I always enjoy reading American Girl books, even as an adult. When American Girl announced the release of Corinne Tan, Girl of the Year 2022, and Corinne’s little sister, Gwynn, I knew I had to read Corinne’s books. I’m always a fan of sibling stories, and Corinne’s first book did not disappoint! :)
Caution: Minor spoilers ahead!
About the book
Corinne was published in 2022 and was written by Wendy Wan-Long Shang. The story is set in Aspen, Colorado, a ski resort town in the Rocky Mountains. The main characters are Corinne (9) and her little sister, Gwynn (7). Other characters include Corinne’s mom, dad, and Arne, Corinne and Gwynn’s new stepdad. Corinne is also close friends with Cassidy, a girl from her school. This book follows Corinne as she adapts to change in her family, what that means for her relationships, tries a new hobby and learns to communicate better with others.
Things I loved
- I loved the emphasis on validating the experiences of others. Corinne deals with racist bullies on multiple occasions. Her new stepfather, Arne, wants to be supportive, but doesn’t go about it in the best way. He wants Corinne to be happy and tells her not to worry, but it doesn’t sit right with Corinne (understandably so!). Arne brushes it off, telling Corinne that she will never see the bullies again, or that people like that don’t live in Aspen, Colorado. However, at the end of the book, Arne realizes that he’s just trying to keep Corinne from feeling sad or worried. Corinne tells Arne, “You don’t have to try to make me happy all the time. More than anything, I want you to listen and believe me.” Arne takes this to heart and says he promises to try moving forward.
- I really appreciated the way in which they brought up racist parts of American history and acknowledged that it’s important to do so. In chapter 14, Corinne is at school and looking through old Colorado newspapers with her classmates. She comes across a racist article about Chinese people. A boy in her class then speaks up about a racist sign his grandfather told him about, recognizing it as “mean”. Corinne’s teacher takes it in stride and tells the students it’s important to “learn from the past so we don’t make the same mistakes” in the future.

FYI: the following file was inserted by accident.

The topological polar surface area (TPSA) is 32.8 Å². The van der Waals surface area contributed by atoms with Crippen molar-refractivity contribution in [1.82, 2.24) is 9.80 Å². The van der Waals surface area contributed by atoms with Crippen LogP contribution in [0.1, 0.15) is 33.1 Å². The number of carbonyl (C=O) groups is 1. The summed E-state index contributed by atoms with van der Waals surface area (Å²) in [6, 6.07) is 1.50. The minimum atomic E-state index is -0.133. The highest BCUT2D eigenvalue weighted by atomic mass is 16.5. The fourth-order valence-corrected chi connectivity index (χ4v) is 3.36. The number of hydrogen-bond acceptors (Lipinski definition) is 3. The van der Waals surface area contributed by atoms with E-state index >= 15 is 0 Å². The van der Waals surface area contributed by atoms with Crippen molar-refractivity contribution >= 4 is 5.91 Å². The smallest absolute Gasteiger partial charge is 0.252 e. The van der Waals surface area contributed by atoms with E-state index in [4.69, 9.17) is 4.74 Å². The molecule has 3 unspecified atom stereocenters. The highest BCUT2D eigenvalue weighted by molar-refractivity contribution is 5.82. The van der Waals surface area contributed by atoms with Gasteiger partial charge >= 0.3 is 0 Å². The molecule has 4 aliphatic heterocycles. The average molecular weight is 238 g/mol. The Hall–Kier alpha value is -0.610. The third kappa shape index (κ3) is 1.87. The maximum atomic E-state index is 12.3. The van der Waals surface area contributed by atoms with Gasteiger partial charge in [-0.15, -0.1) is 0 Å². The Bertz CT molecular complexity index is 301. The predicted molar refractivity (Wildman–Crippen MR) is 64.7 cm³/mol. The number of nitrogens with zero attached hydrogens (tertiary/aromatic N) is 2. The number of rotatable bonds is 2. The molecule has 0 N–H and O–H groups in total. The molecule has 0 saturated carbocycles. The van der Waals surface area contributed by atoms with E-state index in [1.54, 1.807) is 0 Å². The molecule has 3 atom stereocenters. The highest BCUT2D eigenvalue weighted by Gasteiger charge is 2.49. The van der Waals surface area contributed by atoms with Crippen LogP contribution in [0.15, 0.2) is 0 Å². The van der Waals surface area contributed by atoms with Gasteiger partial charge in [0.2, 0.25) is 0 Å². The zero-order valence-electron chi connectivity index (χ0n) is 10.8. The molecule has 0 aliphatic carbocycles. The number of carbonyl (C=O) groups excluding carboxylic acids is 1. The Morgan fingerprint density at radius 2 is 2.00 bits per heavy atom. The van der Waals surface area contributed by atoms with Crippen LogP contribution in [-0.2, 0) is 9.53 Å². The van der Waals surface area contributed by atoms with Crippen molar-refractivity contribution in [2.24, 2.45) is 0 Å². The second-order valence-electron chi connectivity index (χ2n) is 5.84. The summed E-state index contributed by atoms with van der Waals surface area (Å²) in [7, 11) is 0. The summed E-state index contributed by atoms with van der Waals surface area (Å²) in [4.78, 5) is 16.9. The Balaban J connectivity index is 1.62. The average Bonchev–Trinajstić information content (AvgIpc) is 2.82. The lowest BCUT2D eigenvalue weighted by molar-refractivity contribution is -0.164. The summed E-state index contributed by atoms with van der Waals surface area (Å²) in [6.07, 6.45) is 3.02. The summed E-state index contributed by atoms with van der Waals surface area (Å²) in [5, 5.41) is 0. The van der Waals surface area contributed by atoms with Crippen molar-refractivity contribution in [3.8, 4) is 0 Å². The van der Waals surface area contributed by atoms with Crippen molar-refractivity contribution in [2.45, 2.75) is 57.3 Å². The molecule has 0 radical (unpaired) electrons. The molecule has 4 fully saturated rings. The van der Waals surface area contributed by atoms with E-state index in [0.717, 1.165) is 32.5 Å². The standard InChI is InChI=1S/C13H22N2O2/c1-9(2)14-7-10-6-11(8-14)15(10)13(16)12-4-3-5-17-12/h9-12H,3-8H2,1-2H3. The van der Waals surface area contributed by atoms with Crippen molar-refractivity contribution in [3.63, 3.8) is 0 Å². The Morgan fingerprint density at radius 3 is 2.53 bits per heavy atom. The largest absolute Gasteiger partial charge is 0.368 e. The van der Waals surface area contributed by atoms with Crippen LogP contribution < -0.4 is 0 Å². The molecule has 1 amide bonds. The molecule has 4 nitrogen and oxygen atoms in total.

- Corinne and Gwynn’s relationship. The sister bond (or “sister brain” as Gwynn calls it) they have is adorable throughout the whole book and makes the story worth reading. :,)
- The moment between Arne and Corinne’s dad at the end. Throughout the whole book, Corinne feels as if she’s walking on eggshells hanging out with Arne and her dad separately, never wanting to mention the other in fear of making them upset. After finding Corinne up on the mountain, Corinne’s dad and Arne shake hands and acknowledge that they both love Corinne and Gwynn, and that’s what matters most. Corinne sees this happen and is relieved to see them getting along. Moments like that can be healing, and I’m glad it was included in the story.
- Any part with Flurry. Flurry seems like the cutest dog ever. 😍
- The mountain/ski town setting. This is kinda silly, but my siblings and I would always play Wii Ski on Saturday mornings when we were younger. It was a game where you ski, of course, but it was set in this little ski resort with lots of buildings, like a little town. As I read Corinne’s book, I kept picturing scenes from the game and it made me happy, haha.
Things I didn’t love
- The storyline of keeping secrets and not communicating clearly with close friends and family has been used in many books. I found this aspect of Corinne’s story extremely predictable. I wish more books showed examples of good communication among family and friends. I realize that not every family has great communication, but helping children/tweens recognize that good communication does exist and what it looks like in action could be very beneficial.
I thought “Corinne” was a great read. It does cover more serious topics like racism and divorce, so I recommend this book to 3rd-5th+ graders or just anyone who loves American Girl. :) It’s also a great resource for starting conversations with kids about social justice and racism in the past and present.
You can purchase Corinne’s book on American Girl’s website or on Amazon by clicking the photo below!